The defendant’s common law wife became ill and died unexpectedly. The defendant dialed 911 and initially allowed sheriff deputies and EMS into the home. The wife was pronounced dead at the hospital and the officers then secured the home and looked through the house for the specific purpose of locating medication in anticipation of an autopsy. While looking for medication the deputies spotted ammunition. They later discovered the defendant was a convicted felon and they contacted “federal agents” who obtained and executed a search warrant and seized ammunition, two loaded firearms and methamphetamine. The defendant was not allowed to enter the home at any point after the deputies first entered.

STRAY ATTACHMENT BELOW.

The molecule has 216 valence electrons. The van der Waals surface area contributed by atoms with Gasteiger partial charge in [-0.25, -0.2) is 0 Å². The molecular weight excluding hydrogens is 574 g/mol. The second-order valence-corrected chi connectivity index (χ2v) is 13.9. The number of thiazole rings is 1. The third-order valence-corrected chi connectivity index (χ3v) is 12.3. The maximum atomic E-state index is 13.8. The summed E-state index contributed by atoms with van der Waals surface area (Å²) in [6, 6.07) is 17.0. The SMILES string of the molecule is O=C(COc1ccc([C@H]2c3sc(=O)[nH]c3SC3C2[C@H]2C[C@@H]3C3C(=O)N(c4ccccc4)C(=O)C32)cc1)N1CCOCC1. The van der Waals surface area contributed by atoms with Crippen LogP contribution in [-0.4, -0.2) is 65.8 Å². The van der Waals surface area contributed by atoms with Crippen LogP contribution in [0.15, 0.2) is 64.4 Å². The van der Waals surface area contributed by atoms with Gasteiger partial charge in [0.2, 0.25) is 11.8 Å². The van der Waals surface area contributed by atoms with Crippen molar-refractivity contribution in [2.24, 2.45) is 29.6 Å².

At trial for possession of the firearms and drugs, the defendant sought to suppress the evidence arguing the deputies had unlawfully seized his home and that this seizure tainted the observation of the ammunition when looking for medications. The District Court denied the defendant’s motion to suppress. In reversing the District court, the Tenth Circuit held that the “securing” of the house after the wife was transported and not allowing the defendant to enter was an unlawful seizure and that the subsequent search for medication and observation of the ammunition was tainted by the seizure.
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